Mudcat Café message #35853 The Mudcat Café TM
Thread #6195   Message #35853
Posted By: Bruce O.
24-Aug-98 - 05:53 PM
Thread Name: What is ABC format?
Subject: RE: What is ABC format?
With hopes that this is intelligible, I submit the following:

Basics of ABC. Notation is all in ASCII.

Notes:
The octave starting at middle C is denoted CDEFGAB, the next higher is c-b, then c' to a'. The octave below middle C is obtained by putting a comma after the letter, i.e., C,-- B,. For sharps, naturals, and flats preceed the note by ^, = or _, respectively. (You only have to do this for accidentals- see Key below for normal sharps and flats.)

Duration:
Indicated time 3/4, 4/4, 6/8, etc., (given after M:) all have a default normal note time which you can find explained in the file on the ABC homepage at 'abc standards'. This automatic default gave me too many surprises, so I don't usually use this default, but override it with an L:n specification, with n usually 1/8 or 1/4. Time multipliers and divisors start from the default note time.

With default note time = 1/4 then:
X2 duration is 1/4x2 or a half note
X3 duration is 1/4x3 which displays and plays as a dotted halfnote, etc.
x/2 is 1/2x1/4 = 1/8 note
x/4 is 1/4x1/4 = 1/16 note

put | to end a measure
\ indicates the tune continues, and not required at a typed line end, but I put it there to remind me what I originally typed up, (if for instance I look at it with an HTML browser), and I usually try to put the same number of measures in each typed line for ease of locating the position of an error discovered in proofreading the displayed tune.
Put ( ) around notes you want slurred.
Note times less than 1/4 note will have ties to the next note (if it's less a quarter note), unless you add a space between them, e.g. x3/4y/4 will have a tie bar between the notes but x3/4 y/4 won't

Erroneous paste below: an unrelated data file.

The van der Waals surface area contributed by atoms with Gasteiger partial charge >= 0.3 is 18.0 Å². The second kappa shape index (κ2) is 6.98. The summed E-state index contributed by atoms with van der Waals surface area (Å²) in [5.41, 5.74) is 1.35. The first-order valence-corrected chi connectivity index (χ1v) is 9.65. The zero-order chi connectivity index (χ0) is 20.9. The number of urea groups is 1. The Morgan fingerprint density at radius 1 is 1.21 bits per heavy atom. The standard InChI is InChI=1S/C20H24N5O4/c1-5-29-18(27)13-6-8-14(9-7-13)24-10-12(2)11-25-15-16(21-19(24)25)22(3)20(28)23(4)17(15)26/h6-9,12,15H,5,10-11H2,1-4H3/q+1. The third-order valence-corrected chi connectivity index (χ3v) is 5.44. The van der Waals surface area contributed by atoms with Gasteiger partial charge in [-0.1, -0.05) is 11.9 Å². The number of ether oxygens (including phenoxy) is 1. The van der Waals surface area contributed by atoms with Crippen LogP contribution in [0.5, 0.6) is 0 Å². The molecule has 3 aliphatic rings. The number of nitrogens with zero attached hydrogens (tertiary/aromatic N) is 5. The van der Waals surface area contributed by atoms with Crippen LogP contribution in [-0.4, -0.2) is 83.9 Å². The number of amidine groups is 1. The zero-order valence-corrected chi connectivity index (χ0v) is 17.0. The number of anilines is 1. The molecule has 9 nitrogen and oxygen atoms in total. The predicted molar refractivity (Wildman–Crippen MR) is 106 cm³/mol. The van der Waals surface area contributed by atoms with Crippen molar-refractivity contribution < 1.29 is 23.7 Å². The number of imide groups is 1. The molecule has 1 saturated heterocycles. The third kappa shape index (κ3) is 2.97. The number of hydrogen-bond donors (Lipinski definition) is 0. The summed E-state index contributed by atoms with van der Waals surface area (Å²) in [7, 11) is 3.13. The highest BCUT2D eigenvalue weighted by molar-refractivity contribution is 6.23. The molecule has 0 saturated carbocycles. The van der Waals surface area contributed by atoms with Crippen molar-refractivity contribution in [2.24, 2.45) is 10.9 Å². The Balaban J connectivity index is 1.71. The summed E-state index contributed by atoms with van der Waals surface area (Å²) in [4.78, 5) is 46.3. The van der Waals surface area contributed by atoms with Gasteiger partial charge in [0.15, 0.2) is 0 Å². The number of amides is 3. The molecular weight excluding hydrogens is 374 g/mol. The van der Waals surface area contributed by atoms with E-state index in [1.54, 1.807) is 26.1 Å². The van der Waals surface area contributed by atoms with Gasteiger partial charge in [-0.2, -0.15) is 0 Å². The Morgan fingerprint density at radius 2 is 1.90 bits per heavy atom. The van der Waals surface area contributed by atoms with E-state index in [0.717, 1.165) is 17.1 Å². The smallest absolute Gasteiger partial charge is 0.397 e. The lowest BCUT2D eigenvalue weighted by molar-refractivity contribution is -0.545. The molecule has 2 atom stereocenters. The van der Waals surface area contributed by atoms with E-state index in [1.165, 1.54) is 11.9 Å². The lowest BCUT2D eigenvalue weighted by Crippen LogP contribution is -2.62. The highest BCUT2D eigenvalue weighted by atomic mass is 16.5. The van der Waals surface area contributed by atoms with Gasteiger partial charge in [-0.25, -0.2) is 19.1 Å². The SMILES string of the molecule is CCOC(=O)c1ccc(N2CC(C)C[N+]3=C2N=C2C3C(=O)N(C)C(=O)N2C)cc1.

K: specifies keynote, but it really just tells the play program which notes are normally to be play as flat or sharp, and has no other effect. Major modes do not require anything other than the letter. For minor mode add m to keynote, and for others add dorian, mixolydian, etc., as required.

My ABC's then usually have a header:

X:n [specifies start of header of tune #n]
T:[Title]
S:[if you use this, info to be displayed]
Q:n [tempo, if you use this. There is also a default tempo which many times is ok]
L:n [if you use this]
M:n [n= 2/4, 3/4, 6/8, etc, timing]
K:X mode [Keynote and mode, if any]
xxx\ [tune code]
yyy\ [more tune code] ...
zzz] [End of tune code]

I usually signal end of tune by ], but this is not required

There's a lot more that you can find out about in the file downloaded from 'abc standards' [repeats, staccato, rolls, grace notes, and others], but the above gives the basics. And there's a lot more reference stuff you can put in a header with letters for information type coding, Z:xxx

With a little practice tune coding goes pretty fast, and the ASCII coded file for simple tunes runs 250-350 bytes, but lots more if there are a lot of grace notes, triplets, or dotted eighth-sixteenth note combinations.